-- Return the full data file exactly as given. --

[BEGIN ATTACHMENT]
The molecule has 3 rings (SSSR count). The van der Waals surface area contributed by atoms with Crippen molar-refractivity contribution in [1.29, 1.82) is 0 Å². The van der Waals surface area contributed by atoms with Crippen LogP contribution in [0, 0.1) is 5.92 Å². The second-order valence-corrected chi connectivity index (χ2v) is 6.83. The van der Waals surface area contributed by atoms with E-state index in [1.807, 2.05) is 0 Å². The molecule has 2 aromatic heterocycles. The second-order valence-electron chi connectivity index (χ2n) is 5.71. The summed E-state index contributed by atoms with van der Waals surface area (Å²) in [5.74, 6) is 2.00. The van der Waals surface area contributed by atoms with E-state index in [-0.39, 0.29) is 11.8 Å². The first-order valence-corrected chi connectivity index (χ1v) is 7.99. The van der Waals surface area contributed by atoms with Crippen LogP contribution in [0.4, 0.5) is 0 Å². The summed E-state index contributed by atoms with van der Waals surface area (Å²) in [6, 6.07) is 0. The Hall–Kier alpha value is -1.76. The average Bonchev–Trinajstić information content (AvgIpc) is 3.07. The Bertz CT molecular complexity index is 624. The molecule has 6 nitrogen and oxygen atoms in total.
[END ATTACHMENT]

The molecule has 3 rings (SSSR count). The van der Waals surface area contributed by atoms with Crippen molar-refractivity contribution in [1.29, 1.82) is 0 Å². The van der Waals surface area contributed by atoms with Crippen LogP contribution in [0, 0.1) is 5.92 Å². The second-order valence-corrected chi connectivity index (χ2v) is 6.83. The van der Waals surface area contributed by atoms with E-state index in [1.807, 2.05) is 0 Å². The molecule has 2 aromatic heterocycles. The second-order valence-electron chi connectivity index (χ2n) is 5.71. The summed E-state index contributed by atoms with van der Waals surface area (Å²) in [5.74, 6) is 2.00. The van der Waals surface area contributed by atoms with E-state index in [-0.39, 0.29) is 11.8 Å². The first-order valence-corrected chi connectivity index (χ1v) is 7.99. The van der Waals surface area contributed by atoms with Crippen LogP contribution in [0.4, 0.5) is 0 Å². The summed E-state index contributed by atoms with van der Waals surface area (Å²) in [6, 6.07) is 0. The Hall–Kier alpha value is -1.76. The average Bonchev–Trinajstić information content (AvgIpc) is 3.07. The Bertz CT molecular complexity index is 624. The molecule has 6 nitrogen and oxygen atoms in total.